Efficacy of focal muscular vibration in the treatment of upper limb spasticity in subjects with stroke outcomes: randomized controlled trial

I. Aprile, C. Iacovelli, C. Pecchioli, A. Cruciani, L. Castelli, M. Germanotta

Research output: Contribution to journalArticlepeer-review


Focal muscular vibration (FMV) is a non-invasive technique that showed positive effects on spasticity of the upper limb in stroke subjects but different protocols have been proposed so the studies are not comparable and, to date, it is not clear which muscles should be treated, agonist, or antagonist muscles to obtain the better result on spasticity. The objective of this study is to evaluate the effects on spasticity of FMV on the upper limb flexor spastic muscles compared to the effects of FMV on the upper limb extensor muscles in subacute stroke patients. We treated 28 subacute stroke patients (mean age 64.28±13.79) randomized into two groups: Group A and Group B. Group A was treated by applying FMV to the flexor muscles of the upper limb, while Group B was treated by applying FMV to the extensor muscles of the upper limb. The effects on spasticity were assessed by Modified Ashworth Scale (primary outcome) and the upper limb motor function by instrumental robotic outcomes; moreover, muscle strength and pain were evaluated using Motricity Index and Numerical Rating Scale, respectively (secondary outcomes). Patients were subjected to FMV for three consecutive days and were evaluated three times: before treatment (T0), after a week (T1) and after a month (T2) from the end of treatment. Within group, analysis showed statistically significant changes over time of the MAS at the three joints (shoulder, elbow and wrist) in both groups, but post-hoc analysis showed that, only in Group A, MAS was significantly lower at T2, when compared with T0 at the shoulder and elbow. NRS, significantly changed over time only in the Group B. Motricity Index, did not change over time neither in the Group A, nor in the Group B. No statistically significant differences were detected in the between group analysis. Regarding the instrumental robotic outcomes, we detected a statistically significant reduction of the time required to complete the task (Duration) in both group a T2. In conclusion, this study highlighted how the same treatment protocol can determine an improvement in muscle tone and in the Duration to perform a task, regardless of the muscles treated, while the pain improves if we treat the agonist muscles.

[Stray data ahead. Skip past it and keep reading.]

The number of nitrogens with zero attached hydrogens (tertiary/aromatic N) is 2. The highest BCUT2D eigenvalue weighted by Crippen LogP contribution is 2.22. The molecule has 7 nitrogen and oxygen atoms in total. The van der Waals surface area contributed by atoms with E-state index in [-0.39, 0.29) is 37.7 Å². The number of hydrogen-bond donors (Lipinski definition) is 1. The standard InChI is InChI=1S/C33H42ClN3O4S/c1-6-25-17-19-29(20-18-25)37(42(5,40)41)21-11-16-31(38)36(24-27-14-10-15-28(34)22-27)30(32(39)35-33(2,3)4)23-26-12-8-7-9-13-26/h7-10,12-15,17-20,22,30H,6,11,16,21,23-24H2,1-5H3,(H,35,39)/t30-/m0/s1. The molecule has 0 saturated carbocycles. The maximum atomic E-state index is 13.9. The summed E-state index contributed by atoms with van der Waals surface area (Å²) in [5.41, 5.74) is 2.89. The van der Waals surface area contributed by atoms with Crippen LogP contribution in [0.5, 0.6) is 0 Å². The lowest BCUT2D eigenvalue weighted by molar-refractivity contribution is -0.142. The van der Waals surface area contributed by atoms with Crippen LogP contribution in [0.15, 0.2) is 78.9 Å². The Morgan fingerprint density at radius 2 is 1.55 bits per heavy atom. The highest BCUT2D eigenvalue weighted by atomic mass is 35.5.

Original languageEnglish
Pages (from-to)1-9.
JournalJournal of Biological Regulators and Homeostatic Agents
Issue number5
Publication statusPublished - Sep 1 2020


  • focal muscular vibration
  • pain
  • spasticity
  • stroke

ASJC Scopus subject areas

  • Endocrinology, Diabetes and Metabolism
  • Immunology and Allergy
  • Physiology
  • Immunology
  • Oncology
  • Endocrinology
  • Physiology (medical)
  • Cancer Research


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